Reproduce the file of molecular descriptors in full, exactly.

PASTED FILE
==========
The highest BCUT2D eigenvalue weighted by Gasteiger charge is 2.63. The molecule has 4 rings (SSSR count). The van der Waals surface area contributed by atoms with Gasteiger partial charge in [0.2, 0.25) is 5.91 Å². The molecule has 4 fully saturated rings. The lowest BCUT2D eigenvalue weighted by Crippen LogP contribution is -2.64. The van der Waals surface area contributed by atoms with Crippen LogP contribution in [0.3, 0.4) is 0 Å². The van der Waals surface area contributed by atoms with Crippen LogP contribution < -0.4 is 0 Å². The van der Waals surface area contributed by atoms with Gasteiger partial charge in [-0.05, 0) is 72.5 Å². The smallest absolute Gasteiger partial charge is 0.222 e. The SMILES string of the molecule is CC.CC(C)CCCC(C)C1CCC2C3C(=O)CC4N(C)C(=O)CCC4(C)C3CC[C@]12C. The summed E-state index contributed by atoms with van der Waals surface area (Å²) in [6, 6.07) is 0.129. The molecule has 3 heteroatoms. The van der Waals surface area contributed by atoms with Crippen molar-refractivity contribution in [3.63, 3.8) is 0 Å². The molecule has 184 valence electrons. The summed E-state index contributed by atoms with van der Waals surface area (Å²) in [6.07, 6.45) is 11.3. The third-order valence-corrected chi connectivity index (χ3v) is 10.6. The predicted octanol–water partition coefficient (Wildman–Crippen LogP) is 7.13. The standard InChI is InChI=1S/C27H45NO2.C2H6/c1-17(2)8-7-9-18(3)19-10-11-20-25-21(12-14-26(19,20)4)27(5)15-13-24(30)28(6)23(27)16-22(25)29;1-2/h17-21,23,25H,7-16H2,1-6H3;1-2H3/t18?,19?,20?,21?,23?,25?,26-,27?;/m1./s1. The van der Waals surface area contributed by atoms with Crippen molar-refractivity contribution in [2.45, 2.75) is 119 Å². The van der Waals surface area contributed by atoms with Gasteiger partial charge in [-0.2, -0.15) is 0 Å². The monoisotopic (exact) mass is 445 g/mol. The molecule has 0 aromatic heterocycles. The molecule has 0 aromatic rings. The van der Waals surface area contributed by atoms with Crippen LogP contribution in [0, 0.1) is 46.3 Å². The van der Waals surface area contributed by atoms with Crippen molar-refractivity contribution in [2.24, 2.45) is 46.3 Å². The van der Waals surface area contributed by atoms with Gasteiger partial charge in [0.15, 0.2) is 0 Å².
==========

The highest BCUT2D eigenvalue weighted by Gasteiger charge is 2.63. The molecule has 4 rings (SSSR count). The van der Waals surface area contributed by atoms with Gasteiger partial charge in [0.2, 0.25) is 5.91 Å². The molecule has 4 fully saturated rings. The lowest BCUT2D eigenvalue weighted by Crippen LogP contribution is -2.64. The van der Waals surface area contributed by atoms with Crippen LogP contribution in [0.3, 0.4) is 0 Å². The van der Waals surface area contributed by atoms with Crippen LogP contribution < -0.4 is 0 Å². The van der Waals surface area contributed by atoms with Gasteiger partial charge in [-0.05, 0) is 72.5 Å². The smallest absolute Gasteiger partial charge is 0.222 e. The SMILES string of the molecule is CC.CC(C)CCCC(C)C1CCC2C3C(=O)CC4N(C)C(=O)CCC4(C)C3CC[C@]12C. The summed E-state index contributed by atoms with van der Waals surface area (Å²) in [6, 6.07) is 0.129. The molecule has 3 heteroatoms. The van der Waals surface area contributed by atoms with Crippen molar-refractivity contribution in [3.63, 3.8) is 0 Å². The molecule has 184 valence electrons. The summed E-state index contributed by atoms with van der Waals surface area (Å²) in [6.07, 6.45) is 11.3. The third-order valence-corrected chi connectivity index (χ3v) is 10.6. The predicted octanol–water partition coefficient (Wildman–Crippen LogP) is 7.13. The standard InChI is InChI=1S/C27H45NO2.C2H6/c1-17(2)8-7-9-18(3)19-10-11-20-25-21(12-14-26(19,20)4)27(5)15-13-24(30)28(6)23(27)16-22(25)29;1-2/h17-21,23,25H,7-16H2,1-6H3;1-2H3/t18?,19?,20?,21?,23?,25?,26-,27?;/m1./s1. The van der Waals surface area contributed by atoms with Crippen molar-refractivity contribution in [2.45, 2.75) is 119 Å². The van der Waals surface area contributed by atoms with Gasteiger partial charge in [-0.2, -0.15) is 0 Å². The monoisotopic (exact) mass is 445 g/mol. The molecule has 0 aromatic heterocycles. The molecule has 0 aromatic rings. The van der Waals surface area contributed by atoms with Crippen LogP contribution in [0, 0.1) is 46.3 Å². The van der Waals surface area contributed by atoms with Crippen molar-refractivity contribution in [2.24, 2.45) is 46.3 Å². The van der Waals surface area contributed by atoms with Gasteiger partial charge in [0.15, 0.2) is 0 Å².